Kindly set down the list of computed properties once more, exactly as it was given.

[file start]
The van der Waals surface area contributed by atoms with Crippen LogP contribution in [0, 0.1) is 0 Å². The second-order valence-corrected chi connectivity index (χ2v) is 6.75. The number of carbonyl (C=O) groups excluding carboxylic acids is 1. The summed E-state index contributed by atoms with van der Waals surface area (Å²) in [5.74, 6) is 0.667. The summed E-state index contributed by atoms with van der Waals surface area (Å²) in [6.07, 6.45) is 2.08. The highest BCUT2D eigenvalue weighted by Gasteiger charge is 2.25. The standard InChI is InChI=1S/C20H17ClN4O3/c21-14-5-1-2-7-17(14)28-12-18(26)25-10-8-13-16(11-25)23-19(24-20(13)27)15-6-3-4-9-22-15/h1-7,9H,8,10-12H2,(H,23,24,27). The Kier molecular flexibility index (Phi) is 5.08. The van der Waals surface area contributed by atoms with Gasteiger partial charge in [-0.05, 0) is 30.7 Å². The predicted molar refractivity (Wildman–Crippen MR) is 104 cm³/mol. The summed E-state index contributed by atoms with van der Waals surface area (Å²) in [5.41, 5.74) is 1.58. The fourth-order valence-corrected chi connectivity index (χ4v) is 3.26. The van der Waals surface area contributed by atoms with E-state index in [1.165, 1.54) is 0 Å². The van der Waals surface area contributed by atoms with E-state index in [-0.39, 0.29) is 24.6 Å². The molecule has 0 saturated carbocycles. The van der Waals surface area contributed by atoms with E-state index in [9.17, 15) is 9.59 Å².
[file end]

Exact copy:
The van der Waals surface area contributed by atoms with Crippen LogP contribution in [0, 0.1) is 0 Å². The second-order valence-corrected chi connectivity index (χ2v) is 6.75. The number of carbonyl (C=O) groups excluding carboxylic acids is 1. The summed E-state index contributed by atoms with van der Waals surface area (Å²) in [5.74, 6) is 0.667. The summed E-state index contributed by atoms with van der Waals surface area (Å²) in [6.07, 6.45) is 2.08. The highest BCUT2D eigenvalue weighted by Gasteiger charge is 2.25. The standard InChI is InChI=1S/C20H17ClN4O3/c21-14-5-1-2-7-17(14)28-12-18(26)25-10-8-13-16(11-25)23-19(24-20(13)27)15-6-3-4-9-22-15/h1-7,9H,8,10-12H2,(H,23,24,27). The Kier molecular flexibility index (Phi) is 5.08. The van der Waals surface area contributed by atoms with Gasteiger partial charge in [-0.05, 0) is 30.7 Å². The predicted molar refractivity (Wildman–Crippen MR) is 104 cm³/mol. The summed E-state index contributed by atoms with van der Waals surface area (Å²) in [5.41, 5.74) is 1.58. The fourth-order valence-corrected chi connectivity index (χ4v) is 3.26. The van der Waals surface area contributed by atoms with E-state index in [1.165, 1.54) is 0 Å². The van der Waals surface area contributed by atoms with E-state index in [-0.39, 0.29) is 24.6 Å². The molecule has 0 saturated carbocycles. The van der Waals surface area contributed by atoms with E-state index in [9.17, 15) is 9.59 Å².